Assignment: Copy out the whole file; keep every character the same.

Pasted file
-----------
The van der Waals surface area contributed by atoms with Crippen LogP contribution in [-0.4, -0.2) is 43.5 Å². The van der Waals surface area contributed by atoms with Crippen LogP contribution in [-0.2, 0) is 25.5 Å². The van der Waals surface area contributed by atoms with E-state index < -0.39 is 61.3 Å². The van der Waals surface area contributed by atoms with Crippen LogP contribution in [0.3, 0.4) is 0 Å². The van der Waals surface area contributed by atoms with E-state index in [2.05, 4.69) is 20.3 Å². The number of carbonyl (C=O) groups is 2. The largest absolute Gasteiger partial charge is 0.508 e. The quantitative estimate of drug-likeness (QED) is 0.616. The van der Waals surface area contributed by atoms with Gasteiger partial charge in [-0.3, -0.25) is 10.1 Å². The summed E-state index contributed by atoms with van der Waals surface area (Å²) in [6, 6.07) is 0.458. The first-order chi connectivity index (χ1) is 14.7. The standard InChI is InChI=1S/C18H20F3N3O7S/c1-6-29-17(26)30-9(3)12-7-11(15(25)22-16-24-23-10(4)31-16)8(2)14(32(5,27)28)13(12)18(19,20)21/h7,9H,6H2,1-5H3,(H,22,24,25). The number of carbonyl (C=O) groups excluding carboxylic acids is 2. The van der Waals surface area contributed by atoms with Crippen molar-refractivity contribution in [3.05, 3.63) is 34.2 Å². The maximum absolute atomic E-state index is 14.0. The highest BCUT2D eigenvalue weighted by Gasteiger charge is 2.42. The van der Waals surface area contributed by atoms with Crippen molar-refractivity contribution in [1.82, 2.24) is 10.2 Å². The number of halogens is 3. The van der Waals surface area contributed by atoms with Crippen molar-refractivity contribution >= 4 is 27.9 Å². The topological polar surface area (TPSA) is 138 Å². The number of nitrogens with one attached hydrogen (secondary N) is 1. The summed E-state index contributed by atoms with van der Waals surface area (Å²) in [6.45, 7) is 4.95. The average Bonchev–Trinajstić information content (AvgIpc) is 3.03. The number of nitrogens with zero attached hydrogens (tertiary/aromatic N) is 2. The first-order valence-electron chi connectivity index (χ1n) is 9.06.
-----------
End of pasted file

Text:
The van der Waals surface area contributed by atoms with Crippen LogP contribution in [-0.4, -0.2) is 43.5 Å². The van der Waals surface area contributed by atoms with Crippen LogP contribution in [-0.2, 0) is 25.5 Å². The van der Waals surface area contributed by atoms with E-state index < -0.39 is 61.3 Å². The van der Waals surface area contributed by atoms with Crippen LogP contribution in [0.3, 0.4) is 0 Å². The van der Waals surface area contributed by atoms with E-state index in [2.05, 4.69) is 20.3 Å². The number of carbonyl (C=O) groups is 2. The largest absolute Gasteiger partial charge is 0.508 e. The quantitative estimate of drug-likeness (QED) is 0.616. The van der Waals surface area contributed by atoms with Gasteiger partial charge in [-0.3, -0.25) is 10.1 Å². The summed E-state index contributed by atoms with van der Waals surface area (Å²) in [6, 6.07) is 0.458. The first-order chi connectivity index (χ1) is 14.7. The standard InChI is InChI=1S/C18H20F3N3O7S/c1-6-29-17(26)30-9(3)12-7-11(15(25)22-16-24-23-10(4)31-16)8(2)14(32(5,27)28)13(12)18(19,20)21/h7,9H,6H2,1-5H3,(H,22,24,25). The number of carbonyl (C=O) groups excluding carboxylic acids is 2. The van der Waals surface area contributed by atoms with Crippen molar-refractivity contribution in [3.05, 3.63) is 34.2 Å². The maximum absolute atomic E-state index is 14.0. The highest BCUT2D eigenvalue weighted by Gasteiger charge is 2.42. The van der Waals surface area contributed by atoms with Crippen molar-refractivity contribution in [1.82, 2.24) is 10.2 Å². The number of halogens is 3. The van der Waals surface area contributed by atoms with Crippen molar-refractivity contribution >= 4 is 27.9 Å². The topological polar surface area (TPSA) is 138 Å². The number of nitrogens with one attached hydrogen (secondary N) is 1. The summed E-state index contributed by atoms with van der Waals surface area (Å²) in [6.45, 7) is 4.95. The average Bonchev–Trinajstić information content (AvgIpc) is 3.03. The number of nitrogens with zero attached hydrogens (tertiary/aromatic N) is 2. The first-order valence-electron chi connectivity index (χ1n) is 9.06.